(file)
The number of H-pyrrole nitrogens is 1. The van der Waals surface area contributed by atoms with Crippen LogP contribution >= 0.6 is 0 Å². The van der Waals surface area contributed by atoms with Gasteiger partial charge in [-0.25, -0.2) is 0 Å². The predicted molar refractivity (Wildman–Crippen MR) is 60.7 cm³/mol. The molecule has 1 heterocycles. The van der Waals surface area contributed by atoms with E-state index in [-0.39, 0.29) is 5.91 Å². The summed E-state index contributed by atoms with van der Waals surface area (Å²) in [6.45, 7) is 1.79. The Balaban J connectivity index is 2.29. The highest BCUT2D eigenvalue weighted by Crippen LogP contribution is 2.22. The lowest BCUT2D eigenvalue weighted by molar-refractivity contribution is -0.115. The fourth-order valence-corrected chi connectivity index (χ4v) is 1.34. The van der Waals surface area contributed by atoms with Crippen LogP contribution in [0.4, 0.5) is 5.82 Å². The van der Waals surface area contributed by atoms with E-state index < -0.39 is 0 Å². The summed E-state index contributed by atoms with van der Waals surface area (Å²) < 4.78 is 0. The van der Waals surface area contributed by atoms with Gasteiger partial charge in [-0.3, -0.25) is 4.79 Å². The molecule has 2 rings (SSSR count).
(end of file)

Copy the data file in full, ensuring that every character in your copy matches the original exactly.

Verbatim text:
The number of H-pyrrole nitrogens is 1. The van der Waals surface area contributed by atoms with Crippen LogP contribution >= 0.6 is 0 Å². The van der Waals surface area contributed by atoms with Gasteiger partial charge in [-0.25, -0.2) is 0 Å². The predicted molar refractivity (Wildman–Crippen MR) is 60.7 cm³/mol. The molecule has 1 heterocycles. The van der Waals surface area contributed by atoms with E-state index in [-0.39, 0.29) is 5.91 Å². The summed E-state index contributed by atoms with van der Waals surface area (Å²) in [6.45, 7) is 1.79. The Balaban J connectivity index is 2.29. The highest BCUT2D eigenvalue weighted by Crippen LogP contribution is 2.22. The lowest BCUT2D eigenvalue weighted by molar-refractivity contribution is -0.115. The fourth-order valence-corrected chi connectivity index (χ4v) is 1.34. The van der Waals surface area contributed by atoms with Crippen LogP contribution in [0.4, 0.5) is 5.82 Å². The van der Waals surface area contributed by atoms with E-state index < -0.39 is 0 Å². The summed E-state index contributed by atoms with van der Waals surface area (Å²) < 4.78 is 0. The van der Waals surface area contributed by atoms with Gasteiger partial charge in [-0.3, -0.25) is 4.79 Å². The molecule has 2 rings (SSSR count).